We left Kansas on a warm spring day and travelled all the way to Ireland. We soon found that we had not packed adequate clothes for the cold and damp conditions. In an old Georgian mansion that had gone though periods of elegance and grandeur, and times as a bullet-ridden tenement, we were chilled to the bone, building fires of peat bricks in an attempt to keep warm. Our French model, dressed in a tweed wool turtleneck and leather skirt, looks quite cozy as she stands next to the fireplace. Note the woodwork on the mantel and the frame of the mirror – same as the mantel and woodwork next to Amy Adams in the September issue of Allure, even cozier next to a roaring fire.
…and speaking of Fall fashion magazines, don't miss this month's Lucky, featuring PC's own Abancay Ruana!
This July 28th, help kick off Fiestas Patrias, which commemorates 188 years of Peruvian Independence! Peruvians celebrate this time-honored event with 2 full days of festivities which includes exciting bullfights, parades, fireworks, fairs and exhibitions. Indigenous crafts, from the elaborately embroidered textiles of the Paracas to the glorified monoliths of the Chavín, and traditional foods, including Alfajores and Ceviche, are showcased during these celebrations. This year, Peruvian Connection invites you to join in the festivities of sweet liberation with recipes, history and our famous textiles.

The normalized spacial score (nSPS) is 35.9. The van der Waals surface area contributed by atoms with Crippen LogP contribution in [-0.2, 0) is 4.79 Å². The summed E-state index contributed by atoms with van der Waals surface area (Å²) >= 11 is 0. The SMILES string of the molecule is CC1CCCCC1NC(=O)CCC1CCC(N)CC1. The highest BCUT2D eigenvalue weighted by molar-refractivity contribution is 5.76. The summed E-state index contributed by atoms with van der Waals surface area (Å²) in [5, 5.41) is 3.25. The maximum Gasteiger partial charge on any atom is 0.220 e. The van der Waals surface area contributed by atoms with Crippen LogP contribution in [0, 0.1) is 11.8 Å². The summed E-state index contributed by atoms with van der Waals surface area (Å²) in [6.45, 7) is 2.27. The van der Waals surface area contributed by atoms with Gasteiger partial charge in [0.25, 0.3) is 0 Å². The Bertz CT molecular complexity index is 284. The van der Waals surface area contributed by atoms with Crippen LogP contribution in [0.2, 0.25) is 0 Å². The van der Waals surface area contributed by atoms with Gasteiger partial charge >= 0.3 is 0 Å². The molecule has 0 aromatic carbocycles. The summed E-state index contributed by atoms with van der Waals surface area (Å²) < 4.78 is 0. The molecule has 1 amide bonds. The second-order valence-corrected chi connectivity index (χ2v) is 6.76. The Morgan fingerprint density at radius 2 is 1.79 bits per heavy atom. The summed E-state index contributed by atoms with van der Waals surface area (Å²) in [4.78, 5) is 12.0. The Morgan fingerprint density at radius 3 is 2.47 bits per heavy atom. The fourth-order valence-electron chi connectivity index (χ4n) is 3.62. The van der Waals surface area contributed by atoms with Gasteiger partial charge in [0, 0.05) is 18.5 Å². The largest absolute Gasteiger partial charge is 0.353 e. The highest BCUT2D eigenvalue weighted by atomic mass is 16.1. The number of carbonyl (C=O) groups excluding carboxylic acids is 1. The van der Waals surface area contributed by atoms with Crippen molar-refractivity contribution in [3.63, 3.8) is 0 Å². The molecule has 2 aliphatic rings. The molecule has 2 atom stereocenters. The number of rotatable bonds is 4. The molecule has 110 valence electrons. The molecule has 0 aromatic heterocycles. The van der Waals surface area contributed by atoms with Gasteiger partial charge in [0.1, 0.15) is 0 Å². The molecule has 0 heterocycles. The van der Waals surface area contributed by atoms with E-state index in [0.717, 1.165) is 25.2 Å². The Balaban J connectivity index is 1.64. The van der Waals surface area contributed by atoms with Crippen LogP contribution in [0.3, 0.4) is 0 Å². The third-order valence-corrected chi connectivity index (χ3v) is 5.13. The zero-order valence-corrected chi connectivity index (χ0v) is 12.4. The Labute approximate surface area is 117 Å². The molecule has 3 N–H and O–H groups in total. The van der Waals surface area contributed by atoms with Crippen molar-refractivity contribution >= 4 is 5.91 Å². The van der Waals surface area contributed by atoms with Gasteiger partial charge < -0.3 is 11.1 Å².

After 300 years of advanced development, the prominent Quechua Empire of the Incas collapsed in 1533, shortly after the arrival of the Spaniards. Lima was quickly established as the imperialistic capital for Spanish economy. With the vast wealth that was developing in Peru, exploitation of mines and workers erupted; killing millions of Indians as labor increased and food supplies dwindled. Unfortunately, internal uprisings for independence were continually stifled by Peruvian Royalists helping the Spanish crown. In the end, revolution was bred by foreigners: Argentinean general José de San Martín and Venezuelan commander Simón Bolívar.